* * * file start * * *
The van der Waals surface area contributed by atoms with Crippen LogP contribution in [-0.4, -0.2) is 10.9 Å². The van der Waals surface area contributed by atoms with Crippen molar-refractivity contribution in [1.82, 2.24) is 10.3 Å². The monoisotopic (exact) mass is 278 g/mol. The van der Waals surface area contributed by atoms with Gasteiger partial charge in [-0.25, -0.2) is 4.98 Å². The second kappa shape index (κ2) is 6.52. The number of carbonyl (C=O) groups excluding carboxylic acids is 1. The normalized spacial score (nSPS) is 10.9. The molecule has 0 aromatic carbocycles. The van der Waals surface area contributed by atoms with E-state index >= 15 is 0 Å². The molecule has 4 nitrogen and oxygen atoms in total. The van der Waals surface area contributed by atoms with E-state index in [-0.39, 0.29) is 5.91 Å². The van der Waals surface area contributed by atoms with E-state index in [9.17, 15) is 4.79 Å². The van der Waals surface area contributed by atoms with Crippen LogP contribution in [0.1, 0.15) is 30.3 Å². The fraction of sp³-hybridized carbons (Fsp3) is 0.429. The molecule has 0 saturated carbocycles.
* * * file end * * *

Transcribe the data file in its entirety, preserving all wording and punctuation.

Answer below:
The van der Waals surface area contributed by atoms with Crippen LogP contribution in [-0.4, -0.2) is 10.9 Å². The van der Waals surface area contributed by atoms with Crippen molar-refractivity contribution in [1.82, 2.24) is 10.3 Å². The monoisotopic (exact) mass is 278 g/mol. The van der Waals surface area contributed by atoms with Gasteiger partial charge in [-0.25, -0.2) is 4.98 Å². The second kappa shape index (κ2) is 6.52. The number of carbonyl (C=O) groups excluding carboxylic acids is 1. The normalized spacial score (nSPS) is 10.9. The molecule has 0 aromatic carbocycles. The van der Waals surface area contributed by atoms with E-state index >= 15 is 0 Å². The molecule has 4 nitrogen and oxygen atoms in total. The van der Waals surface area contributed by atoms with E-state index in [-0.39, 0.29) is 5.91 Å². The van der Waals surface area contributed by atoms with E-state index in [9.17, 15) is 4.79 Å². The van der Waals surface area contributed by atoms with Crippen LogP contribution in [0.1, 0.15) is 30.3 Å². The fraction of sp³-hybridized carbons (Fsp3) is 0.429. The molecule has 0 saturated carbocycles.